Eero Saarinen’s landmark JFK terminal has been transformed into the new retro-styled TWA Hotel, writes Kya deLongchamps
If there's one thing that 21st-century security requirements inevitably grounded, it was the public observation decks overlooking the runways, once such an integral part of any international airport in the 1950s — Dublin and Cork included. Well, taking off in John F Kennedy International Airport (JFK), the most celebrated, surviving mid-century terminal of them all, now offers a nostalgic overnight stay with unimpeded views of arrivals and departures without a hint of roaring jet noise.
The Trans World Airlines (TWA) terminal circa 1962 with its bone-white, crouching avian outline, hums at every turn with come-fly-with-me design exhilaration. The new hotel is an empathetic development with its amenity areas encompassing Eero Saarinen’s lush organic masterpiece, added to the National Register of Historic Places in 2005.
The Sunken Lounge in the original Saarinen terminal ‘head-house’ retains its original white ‘penny’ tiled floor and TWA Chilli Pepper Red velvet carpeting against the white soaring glazing, arcing walls and complex ceiling-scapes under a shell roof. Its architecture and inclusions are just aching with cool.
This is where the Beatles took shelter when they first arrived in what was then Idlewild, New York, in 1965. The old building with its lobby and signature ‘flight tubes’ was more recently used in the Steven Spielberg’s Catch Me if You Can starring Tom Hanks and Leonardo DiCaprio (DreamWorks 2002).
The authenticity has been carefully guarded and a vintage, mechanical, split-flap departure board by Solari di Udine, is still operating, fanning out messages and destinations in the lounge.
The TWA Hotel utilises the thickest building glazing available by manufacturer Fabbrica (seven panes sandwiched as one) to deliver 512 whisper-quiet rooms set in two new, detached wings which look out on the original futuristic terminal building and the runways. The luxuriant 1960s styling is a hymn of praise to architect/designer Saarinen, utilising many of his domestic set pieces, some of which have remained in production for half a century.
Every suite includes a retro cocktail bar in walnut, fused with elements of glass, mirror, brushed brass and crystallised glass, with furniture by Knoll. The crisp architectural edge is softened with tambour walls in walnut accenting, a wood-faced sliding barn door to the bathroom together with a quilted leather headboard edged in brass.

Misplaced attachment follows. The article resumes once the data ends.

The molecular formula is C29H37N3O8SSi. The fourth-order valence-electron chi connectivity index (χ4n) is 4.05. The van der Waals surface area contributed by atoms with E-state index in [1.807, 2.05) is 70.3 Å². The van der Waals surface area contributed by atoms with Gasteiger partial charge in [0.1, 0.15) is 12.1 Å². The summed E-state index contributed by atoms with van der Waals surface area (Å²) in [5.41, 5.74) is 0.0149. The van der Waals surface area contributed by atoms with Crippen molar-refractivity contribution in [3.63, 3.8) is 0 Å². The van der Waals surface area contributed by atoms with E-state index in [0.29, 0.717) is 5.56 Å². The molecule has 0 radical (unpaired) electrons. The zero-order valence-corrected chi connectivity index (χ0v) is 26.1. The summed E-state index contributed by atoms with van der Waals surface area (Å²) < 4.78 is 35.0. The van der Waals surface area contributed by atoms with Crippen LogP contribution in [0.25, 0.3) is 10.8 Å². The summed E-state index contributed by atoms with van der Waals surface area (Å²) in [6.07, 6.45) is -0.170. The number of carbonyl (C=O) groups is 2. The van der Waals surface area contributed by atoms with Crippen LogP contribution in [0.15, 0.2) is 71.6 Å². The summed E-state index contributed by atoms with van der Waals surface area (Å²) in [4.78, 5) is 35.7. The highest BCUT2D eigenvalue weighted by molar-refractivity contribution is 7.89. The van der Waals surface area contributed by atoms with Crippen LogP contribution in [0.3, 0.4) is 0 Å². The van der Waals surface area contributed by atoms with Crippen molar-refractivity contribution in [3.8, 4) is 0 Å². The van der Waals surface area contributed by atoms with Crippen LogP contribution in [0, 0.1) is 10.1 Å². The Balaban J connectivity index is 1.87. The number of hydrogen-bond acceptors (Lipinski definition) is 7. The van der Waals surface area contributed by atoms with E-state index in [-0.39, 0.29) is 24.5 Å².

The en-suites include a Hollywood vanity mirror/basin inspired directly by Philip Johnson’s much-loved Ladies’ Lounge in New York City’s Four Seasons restaurant circa 1959 — closed and eviscerated of its contents in 2016. Terrazzo entryways to each room area echo in the floor and wall finish to the bathroom too.
Infused with the optimism and excitement of the golden age of jet travel, who could resist slipping into an A-line skirt or neatly tipped Fedora, for an Old Fashioned in the head-house before beddy-byes. There’s even a wittingly renovated 1958 Lockheed Constellation (Connie) L-1649A airplane also staged as a mid-century bar. The cockpit has been lovingly restored and is open for visitors to explore. Every detail is delivered at TWA — from the swizzle stick in your Martini to the branded red pencil to stab the numbers out on your rotary dial Western Electric 500 telephone set on the Saarinen Pedestal tulip side table in your room.
The Paris Café by Jean-Georges has been expanded to include all of the chic fantasy of the original Paris Café and Lisbon Lounge originally designed by Raymond Loewy (1909-1980). He was the man who put the girly curves in the 1955 Coca-Cola contour bottle in 1959.
The artwork around the complex includes David Klein prints commissioned by TWA, including Klein’s ‘New York Fly TWA’ (1956) on loan from the collection of the Museum of Modern Art. The departure hall, still within the embrace of the Saarinen spaces has a clutch of high-class eateries in a glitzy food court.
There’s a small museum showcasing groovy TWA hostess and pilot uniforms (amazingly bright fabrics) — the girls’ skirt lengths flirtatiously short for the times. The hotel staff were outfitted by designer Stan Herman who tailored early designs for TWA crews in the 1970s.
The infinity pool and 10,000-square foot rooftop observation deck hovers over the taxiing planes containing the wrinkled, exhausted commonplace passengers of JFK, zipped up in their aircrafts. Even with the TWA symbol pulsating in tile beneath the turquoise waters, I’m not entirely sure I want a great lungful of that less than ‘rarefied’ petrochemical air while gasping through the butterfly stroke. Still, it’s a fascinating, modern American view with New York City studding the horizon of the three-mile-long Bay Runway.
You can reach the TWA Hotel including Saarinen’s 1962 head-house, by using the airport’s AirTrain from JFK terminals. The common spaces which make up the World’s first enclosed passenger jetways with views of the runways are free to wander (obviously be respectful and buy something to eat or drink). Make a reservation for the Paris Café and Connie Airplane/Cocktail Lounge or any formal dining.
The pool can also be booked by non-residents until 8pm. Prices per night start from $255, with a four-six-hour day stay from $186 if you want to have a look around, eat, freshen up and rest between flights or meetings. Retro heaven on earth.